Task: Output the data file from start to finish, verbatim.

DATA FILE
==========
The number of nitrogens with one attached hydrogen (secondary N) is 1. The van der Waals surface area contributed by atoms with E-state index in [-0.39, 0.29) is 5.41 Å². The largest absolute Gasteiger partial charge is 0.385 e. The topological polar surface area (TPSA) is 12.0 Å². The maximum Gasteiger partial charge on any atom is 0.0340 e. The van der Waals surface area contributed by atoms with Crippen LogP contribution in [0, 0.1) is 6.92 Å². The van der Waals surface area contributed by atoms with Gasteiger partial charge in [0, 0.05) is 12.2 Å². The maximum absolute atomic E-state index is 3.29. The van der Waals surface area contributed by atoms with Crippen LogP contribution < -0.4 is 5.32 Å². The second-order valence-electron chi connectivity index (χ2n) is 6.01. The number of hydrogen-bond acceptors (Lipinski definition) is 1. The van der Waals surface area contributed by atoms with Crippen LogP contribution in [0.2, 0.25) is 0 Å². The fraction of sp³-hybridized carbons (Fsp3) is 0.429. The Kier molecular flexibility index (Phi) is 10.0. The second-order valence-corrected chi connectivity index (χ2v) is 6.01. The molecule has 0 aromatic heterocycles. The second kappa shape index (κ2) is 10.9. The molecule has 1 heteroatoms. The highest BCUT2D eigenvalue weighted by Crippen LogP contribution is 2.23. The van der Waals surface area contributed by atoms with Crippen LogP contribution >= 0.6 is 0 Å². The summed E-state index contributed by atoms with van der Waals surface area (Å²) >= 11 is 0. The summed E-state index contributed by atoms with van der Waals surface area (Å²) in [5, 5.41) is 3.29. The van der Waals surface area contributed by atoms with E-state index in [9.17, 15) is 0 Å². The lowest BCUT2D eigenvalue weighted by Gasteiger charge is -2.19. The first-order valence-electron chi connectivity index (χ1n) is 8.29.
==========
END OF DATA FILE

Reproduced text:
The number of nitrogens with one attached hydrogen (secondary N) is 1. The van der Waals surface area contributed by atoms with E-state index in [-0.39, 0.29) is 5.41 Å². The largest absolute Gasteiger partial charge is 0.385 e. The topological polar surface area (TPSA) is 12.0 Å². The maximum Gasteiger partial charge on any atom is 0.0340 e. The van der Waals surface area contributed by atoms with Crippen LogP contribution in [0, 0.1) is 6.92 Å². The van der Waals surface area contributed by atoms with Gasteiger partial charge in [0, 0.05) is 12.2 Å². The maximum absolute atomic E-state index is 3.29. The van der Waals surface area contributed by atoms with Crippen LogP contribution < -0.4 is 5.32 Å². The second-order valence-electron chi connectivity index (χ2n) is 6.01. The number of hydrogen-bond acceptors (Lipinski definition) is 1. The van der Waals surface area contributed by atoms with Crippen LogP contribution in [0.2, 0.25) is 0 Å². The fraction of sp³-hybridized carbons (Fsp3) is 0.429. The Kier molecular flexibility index (Phi) is 10.0. The second-order valence-corrected chi connectivity index (χ2v) is 6.01. The molecule has 0 aromatic heterocycles. The second kappa shape index (κ2) is 10.9. The molecule has 1 heteroatoms. The highest BCUT2D eigenvalue weighted by Crippen LogP contribution is 2.23. The van der Waals surface area contributed by atoms with Crippen LogP contribution >= 0.6 is 0 Å². The summed E-state index contributed by atoms with van der Waals surface area (Å²) >= 11 is 0. The summed E-state index contributed by atoms with van der Waals surface area (Å²) in [5, 5.41) is 3.29. The van der Waals surface area contributed by atoms with E-state index in [9.17, 15) is 0 Å². The lowest BCUT2D eigenvalue weighted by Gasteiger charge is -2.19. The first-order valence-electron chi connectivity index (χ1n) is 8.29.